Pagedale’s reliance on penalties from minor ordinance-related offenses violates the constitutional due process rights of the defendants and the prohibition against excessive fines, the complaint alleges.
In Utah, it was pressure from the state supreme court that led to a complete makeover of the municipal courts in 2008, six years before the events in Ferguson made it a national issue.
City courts are called justice courts in Utah. At the time, the method of appointing and retaining judges was similar to Arizona’s.
Rick Schwermer, state court administrator in Utah, said that since his appointment as the state’s first justice courts administrator in 1990, municipal judges had complained to him that they were under too much pressure from city councils to raise money.
“We saw examples of a lack of judicial independence,” Schwermer said. “First a mayor would refuse to reappoint a justice court judge, and it just sort of seemed like there were revenue issues. The judge would say ‘I got called in because I didn’t make budget.’ These all point to judicial independence, but specifically that started us to a point toward we need to disentangle the judge from the money.”
As in Ferguson, the pressure to raise revenue was subtle, Schwermer said. No judge was told outright to convict more people to generate more revenue.
Responding to those complaints, Utah Supreme Court Chief Justice Christine Durham in 2006 appointed a task force to review justice courts. Two years later, the committee recommended changes in the law aimed at “uncoupling the money and the judge.”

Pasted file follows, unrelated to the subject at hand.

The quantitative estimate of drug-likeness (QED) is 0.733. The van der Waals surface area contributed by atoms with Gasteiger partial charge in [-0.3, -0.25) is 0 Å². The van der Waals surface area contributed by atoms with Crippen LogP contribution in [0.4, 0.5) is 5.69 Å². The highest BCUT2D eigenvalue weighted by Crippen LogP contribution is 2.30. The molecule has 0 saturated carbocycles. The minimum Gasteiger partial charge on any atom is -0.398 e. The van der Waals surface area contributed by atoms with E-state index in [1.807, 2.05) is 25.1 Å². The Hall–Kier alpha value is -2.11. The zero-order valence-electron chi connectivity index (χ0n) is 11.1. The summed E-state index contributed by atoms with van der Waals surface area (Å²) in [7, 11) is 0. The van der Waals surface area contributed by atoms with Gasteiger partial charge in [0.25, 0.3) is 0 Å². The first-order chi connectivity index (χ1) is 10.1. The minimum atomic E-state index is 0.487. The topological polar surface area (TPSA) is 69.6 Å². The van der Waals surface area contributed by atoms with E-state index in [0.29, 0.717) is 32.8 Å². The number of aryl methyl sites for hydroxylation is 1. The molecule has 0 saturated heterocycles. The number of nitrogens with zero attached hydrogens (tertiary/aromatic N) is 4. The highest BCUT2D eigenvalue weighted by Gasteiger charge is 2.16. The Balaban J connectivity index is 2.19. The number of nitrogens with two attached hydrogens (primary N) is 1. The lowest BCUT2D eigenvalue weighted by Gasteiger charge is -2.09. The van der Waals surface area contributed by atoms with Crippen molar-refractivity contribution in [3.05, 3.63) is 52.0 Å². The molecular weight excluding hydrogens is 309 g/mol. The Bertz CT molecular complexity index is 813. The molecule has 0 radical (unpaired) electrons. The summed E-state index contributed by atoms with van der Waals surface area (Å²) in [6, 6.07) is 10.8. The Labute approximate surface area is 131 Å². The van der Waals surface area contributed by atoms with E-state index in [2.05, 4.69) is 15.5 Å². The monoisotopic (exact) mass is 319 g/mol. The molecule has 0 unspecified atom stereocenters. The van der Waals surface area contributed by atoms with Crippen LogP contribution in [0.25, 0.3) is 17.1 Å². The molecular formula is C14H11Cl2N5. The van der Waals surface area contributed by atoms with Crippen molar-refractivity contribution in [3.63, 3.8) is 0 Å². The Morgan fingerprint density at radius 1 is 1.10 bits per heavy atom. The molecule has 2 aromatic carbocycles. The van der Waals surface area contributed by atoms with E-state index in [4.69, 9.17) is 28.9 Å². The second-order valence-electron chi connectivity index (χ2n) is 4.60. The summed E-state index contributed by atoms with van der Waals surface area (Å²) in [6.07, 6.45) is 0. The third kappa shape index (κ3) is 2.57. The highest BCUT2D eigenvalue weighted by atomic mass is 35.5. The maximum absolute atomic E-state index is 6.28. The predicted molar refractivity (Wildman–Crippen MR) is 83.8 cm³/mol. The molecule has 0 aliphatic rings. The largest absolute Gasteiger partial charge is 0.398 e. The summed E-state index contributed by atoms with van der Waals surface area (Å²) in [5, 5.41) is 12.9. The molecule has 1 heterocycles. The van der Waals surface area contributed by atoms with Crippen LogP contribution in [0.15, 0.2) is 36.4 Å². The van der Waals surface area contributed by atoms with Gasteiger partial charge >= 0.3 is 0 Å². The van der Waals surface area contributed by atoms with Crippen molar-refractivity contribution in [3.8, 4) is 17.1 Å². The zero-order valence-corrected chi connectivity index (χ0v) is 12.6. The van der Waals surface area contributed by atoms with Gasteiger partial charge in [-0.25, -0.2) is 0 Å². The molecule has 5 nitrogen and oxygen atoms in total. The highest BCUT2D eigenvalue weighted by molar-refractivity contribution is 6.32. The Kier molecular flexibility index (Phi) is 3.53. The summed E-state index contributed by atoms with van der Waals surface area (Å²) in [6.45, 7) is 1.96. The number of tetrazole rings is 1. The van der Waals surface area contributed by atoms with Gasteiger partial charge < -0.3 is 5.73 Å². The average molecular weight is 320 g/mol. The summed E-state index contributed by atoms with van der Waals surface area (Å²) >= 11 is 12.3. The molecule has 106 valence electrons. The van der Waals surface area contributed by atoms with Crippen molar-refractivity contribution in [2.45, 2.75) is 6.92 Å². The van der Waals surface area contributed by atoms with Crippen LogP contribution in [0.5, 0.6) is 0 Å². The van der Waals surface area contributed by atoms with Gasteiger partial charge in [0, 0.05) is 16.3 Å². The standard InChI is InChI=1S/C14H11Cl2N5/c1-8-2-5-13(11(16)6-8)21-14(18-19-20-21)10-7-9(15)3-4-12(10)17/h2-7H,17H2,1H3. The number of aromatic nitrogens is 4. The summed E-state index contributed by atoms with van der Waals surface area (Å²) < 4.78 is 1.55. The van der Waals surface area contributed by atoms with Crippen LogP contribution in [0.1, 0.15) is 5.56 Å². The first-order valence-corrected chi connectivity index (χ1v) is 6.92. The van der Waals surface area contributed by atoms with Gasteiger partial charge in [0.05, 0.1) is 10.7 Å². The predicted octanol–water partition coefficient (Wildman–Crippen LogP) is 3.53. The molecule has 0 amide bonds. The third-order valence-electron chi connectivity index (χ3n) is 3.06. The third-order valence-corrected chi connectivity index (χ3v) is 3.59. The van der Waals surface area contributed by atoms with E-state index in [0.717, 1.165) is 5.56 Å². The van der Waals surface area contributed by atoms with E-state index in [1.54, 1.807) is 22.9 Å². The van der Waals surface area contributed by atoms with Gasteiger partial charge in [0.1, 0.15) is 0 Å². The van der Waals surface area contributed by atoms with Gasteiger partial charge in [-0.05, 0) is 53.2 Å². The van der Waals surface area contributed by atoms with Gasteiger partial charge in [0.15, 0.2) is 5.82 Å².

Durham laid out the case for change to the Utah Legislature in her 2008 State of the Judiciary message, citing concerns about “a growing public perception that justice courts are vehicles for generating revenue.”
The legislature made most of the changes recommended by the task force, including revamping the method of appointing and retaining judges.
Now, when a city has a court vacancy, a judicial selection committee screens and recommends candidates to the mayor. Judges are still appointed from that list by the mayor and confirmed by the council, but that’s where their influence ends. Upon completion of their six-year terms, the judges must face voters in a retention election.
The new system has been a success, Schwermer said. Public confidence is up, and there are fewer complaints from judges about political pressure from mayors and councils.